[ISN] NIPC chief Ron Dick to retire

From: InfoSec News (isnat_private)
Date: Tue Dec 10 2002 - 00:58:39 PST

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    DECEMBER 09, 2002
    WASHINGTON -- Ron Dick, the director of the FBI's National
    Infrastructure Protection Center (NIPC), the cyberthreat and warning
    arm of the bureau, plans to retire this month, bringing to a close a
    25-year career in law enforcement.
    Dick, who took the helm of the NIPC in March 2001 during one of the
    most tumultuous times in the agency's brief history, is credited with
    helping the NIPC define its role and mission within a growing and
    complicated federal cybsersecurity bureaucracy and amid incessant
    assaults from an army of critics who often took aim at what they saw
    as a lack of strategic analysis coming out of the agency.
    Navy Rear Adm. James Plehal, the NIPC's deputy director, will take
    over as acting director until March 1, 2003, when the agency is
    expected to be absorbed into the Homeland Security Department.
    "Ron gets an A on the enforcement side [for] finding and prosecuting
    criminals all over the world, including the Leaves worm creator to the
    Melissa virus creator to the 'I Love You' creator," said Alan Paller,
    director of research at the Bethesda, Md.-based SANS Institute.  
    "Overall, I'd say he made a substantial difference in fighting
    Harris Miller, president of the Arlington, Va.-based Information
    Technology Association of America called Dick an "effective" leader.
    "He has increased the coordination among the government organizations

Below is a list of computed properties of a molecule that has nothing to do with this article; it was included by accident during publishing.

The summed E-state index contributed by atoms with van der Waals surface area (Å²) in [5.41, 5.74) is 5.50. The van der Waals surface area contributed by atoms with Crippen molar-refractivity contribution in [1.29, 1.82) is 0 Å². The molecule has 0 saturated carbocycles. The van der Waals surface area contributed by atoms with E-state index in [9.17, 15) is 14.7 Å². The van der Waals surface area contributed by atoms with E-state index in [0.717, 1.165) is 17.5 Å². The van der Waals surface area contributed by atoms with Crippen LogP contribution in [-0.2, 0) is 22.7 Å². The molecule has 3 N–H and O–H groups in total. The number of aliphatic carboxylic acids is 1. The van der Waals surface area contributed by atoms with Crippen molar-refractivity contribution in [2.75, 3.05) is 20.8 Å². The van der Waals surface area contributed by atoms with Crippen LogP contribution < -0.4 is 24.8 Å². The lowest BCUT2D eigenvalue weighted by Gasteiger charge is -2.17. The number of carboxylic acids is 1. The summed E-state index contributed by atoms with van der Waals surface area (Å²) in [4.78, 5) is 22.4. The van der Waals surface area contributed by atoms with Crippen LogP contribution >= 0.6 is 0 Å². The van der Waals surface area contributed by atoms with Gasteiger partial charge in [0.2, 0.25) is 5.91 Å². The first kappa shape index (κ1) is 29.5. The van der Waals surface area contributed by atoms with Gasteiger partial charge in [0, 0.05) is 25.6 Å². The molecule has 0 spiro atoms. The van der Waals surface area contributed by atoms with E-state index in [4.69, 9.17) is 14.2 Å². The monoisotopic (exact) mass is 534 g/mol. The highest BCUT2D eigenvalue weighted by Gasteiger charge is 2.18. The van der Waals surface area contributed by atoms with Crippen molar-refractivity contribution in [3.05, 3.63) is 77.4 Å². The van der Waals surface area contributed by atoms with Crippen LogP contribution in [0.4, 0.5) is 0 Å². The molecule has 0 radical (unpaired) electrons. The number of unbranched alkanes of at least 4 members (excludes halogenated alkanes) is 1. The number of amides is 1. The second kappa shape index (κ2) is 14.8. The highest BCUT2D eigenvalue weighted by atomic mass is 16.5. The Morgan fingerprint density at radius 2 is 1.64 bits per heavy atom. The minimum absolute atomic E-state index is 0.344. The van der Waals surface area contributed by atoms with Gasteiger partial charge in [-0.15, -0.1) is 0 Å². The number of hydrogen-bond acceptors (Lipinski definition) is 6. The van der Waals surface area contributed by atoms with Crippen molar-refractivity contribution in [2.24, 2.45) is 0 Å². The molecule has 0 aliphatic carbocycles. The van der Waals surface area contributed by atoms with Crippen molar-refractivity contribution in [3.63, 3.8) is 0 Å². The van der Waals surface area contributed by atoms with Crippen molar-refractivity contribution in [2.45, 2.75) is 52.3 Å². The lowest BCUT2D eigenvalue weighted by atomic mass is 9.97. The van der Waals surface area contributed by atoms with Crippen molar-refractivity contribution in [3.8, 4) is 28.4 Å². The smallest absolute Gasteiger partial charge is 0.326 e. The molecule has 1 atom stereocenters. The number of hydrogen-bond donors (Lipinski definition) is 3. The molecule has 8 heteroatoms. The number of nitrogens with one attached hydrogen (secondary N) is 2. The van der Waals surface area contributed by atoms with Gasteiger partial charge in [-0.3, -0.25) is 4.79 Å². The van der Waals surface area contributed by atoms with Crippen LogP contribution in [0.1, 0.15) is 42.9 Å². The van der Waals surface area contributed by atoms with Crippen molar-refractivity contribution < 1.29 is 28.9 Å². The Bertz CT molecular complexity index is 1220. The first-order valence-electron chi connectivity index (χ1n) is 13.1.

involved and has been tireless in his efforts to reach out to the
    private sector to increase information flow between the private and
    public sector on cybersecurity risks and cyberterror threats," said
    Dick is also credited with helping to increase and improve the NIPC's
    analysis capabilities, bringing in the likes of Bob Gerber, a career
    CIA officer, to serve as the NIPC's chief of analysis and warning;  
    Leslie Wiser, a new watch chief recently hired away from the NSA who
    was also the FBI agent responsible for nabbing CIA spy Aldrich Ames;  
    and a Secret Service agent to serve as a liaison between the NIPC and
    that agency.
    In one of his first steps toward demonstrating a coordinated federal
    approach to cybersecurity, Dick publicly introduced the Cyber Incident
    Coordination Group (CICG), which consists of select cyberintelligence
    experts from the CIA, the National Security Council, the Critical
    Infrastructure Assurance Office and the FBI. The CICG was formed late
    last year and conducts virtual meetings to coordinate responses to
    cyberincidents that may pose a risk to national security.
    However, one of Dick's biggest challenges during his tenure came in
    July 2001. That was when the Code Red worm began its rampage through
    the Internet. Coming as it did on the heels of a series of critical
    reports from the General Accounting Office on the NIPC's performance,
    Code Red was in many ways an important test of Dick's leadership
    "Everybody issued warnings, and yet we didn't reach a significant
    number of people who utilize the software," he said in an interview in
    his office at the height of the Code Red crisis.
    "When I got here, we were basically a start-up," Dick said during that
    2001 interview. "There wasn't a staff here, there weren't facilities
    here and no dedicated source of funding. We basically had to build
    those capabilities from the ground up. It takes time."
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